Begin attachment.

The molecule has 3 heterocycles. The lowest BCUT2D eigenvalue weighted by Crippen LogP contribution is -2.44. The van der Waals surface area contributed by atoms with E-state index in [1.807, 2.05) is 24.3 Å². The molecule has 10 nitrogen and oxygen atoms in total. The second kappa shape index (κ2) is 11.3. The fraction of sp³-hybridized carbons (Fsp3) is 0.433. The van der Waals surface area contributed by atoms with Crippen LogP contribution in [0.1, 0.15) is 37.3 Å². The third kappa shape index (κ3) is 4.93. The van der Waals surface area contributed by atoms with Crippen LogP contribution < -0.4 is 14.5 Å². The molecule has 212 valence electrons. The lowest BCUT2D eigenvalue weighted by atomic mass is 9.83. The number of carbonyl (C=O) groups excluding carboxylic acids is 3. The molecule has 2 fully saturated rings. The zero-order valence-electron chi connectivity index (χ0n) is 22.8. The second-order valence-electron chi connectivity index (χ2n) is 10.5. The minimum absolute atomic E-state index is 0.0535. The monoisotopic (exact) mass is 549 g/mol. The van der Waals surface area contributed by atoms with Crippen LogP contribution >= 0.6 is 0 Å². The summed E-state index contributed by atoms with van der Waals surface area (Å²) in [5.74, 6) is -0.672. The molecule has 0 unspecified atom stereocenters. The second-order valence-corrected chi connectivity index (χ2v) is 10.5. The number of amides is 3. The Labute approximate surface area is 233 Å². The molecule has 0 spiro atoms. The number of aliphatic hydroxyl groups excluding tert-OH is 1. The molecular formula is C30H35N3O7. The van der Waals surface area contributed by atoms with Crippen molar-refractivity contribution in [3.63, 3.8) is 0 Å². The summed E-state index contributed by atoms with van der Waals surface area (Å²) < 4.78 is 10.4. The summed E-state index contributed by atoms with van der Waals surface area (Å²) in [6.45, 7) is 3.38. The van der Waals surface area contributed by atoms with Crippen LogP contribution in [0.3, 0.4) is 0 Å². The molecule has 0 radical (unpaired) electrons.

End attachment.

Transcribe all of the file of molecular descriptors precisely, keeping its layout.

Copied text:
The molecule has 3 heterocycles. The lowest BCUT2D eigenvalue weighted by Crippen LogP contribution is -2.44. The van der Waals surface area contributed by atoms with E-state index in [1.807, 2.05) is 24.3 Å². The molecule has 10 nitrogen and oxygen atoms in total. The second kappa shape index (κ2) is 11.3. The fraction of sp³-hybridized carbons (Fsp3) is 0.433. The van der Waals surface area contributed by atoms with Crippen LogP contribution in [0.1, 0.15) is 37.3 Å². The third kappa shape index (κ3) is 4.93. The van der Waals surface area contributed by atoms with Crippen LogP contribution < -0.4 is 14.5 Å². The molecule has 212 valence electrons. The lowest BCUT2D eigenvalue weighted by atomic mass is 9.83. The number of carbonyl (C=O) groups excluding carboxylic acids is 3. The molecule has 2 fully saturated rings. The zero-order valence-electron chi connectivity index (χ0n) is 22.8. The second-order valence-electron chi connectivity index (χ2n) is 10.5. The minimum absolute atomic E-state index is 0.0535. The monoisotopic (exact) mass is 549 g/mol. The van der Waals surface area contributed by atoms with Crippen LogP contribution >= 0.6 is 0 Å². The summed E-state index contributed by atoms with van der Waals surface area (Å²) in [5.74, 6) is -0.672. The molecule has 0 unspecified atom stereocenters. The second-order valence-corrected chi connectivity index (χ2v) is 10.5. The number of amides is 3. The Labute approximate surface area is 233 Å². The molecule has 0 spiro atoms. The number of aliphatic hydroxyl groups excluding tert-OH is 1. The molecular formula is C30H35N3O7. The van der Waals surface area contributed by atoms with Crippen molar-refractivity contribution in [3.63, 3.8) is 0 Å². The summed E-state index contributed by atoms with van der Waals surface area (Å²) < 4.78 is 10.4. The summed E-state index contributed by atoms with van der Waals surface area (Å²) in [6.45, 7) is 3.38. The van der Waals surface area contributed by atoms with Crippen LogP contribution in [0.3, 0.4) is 0 Å². The molecule has 0 radical (unpaired) electrons.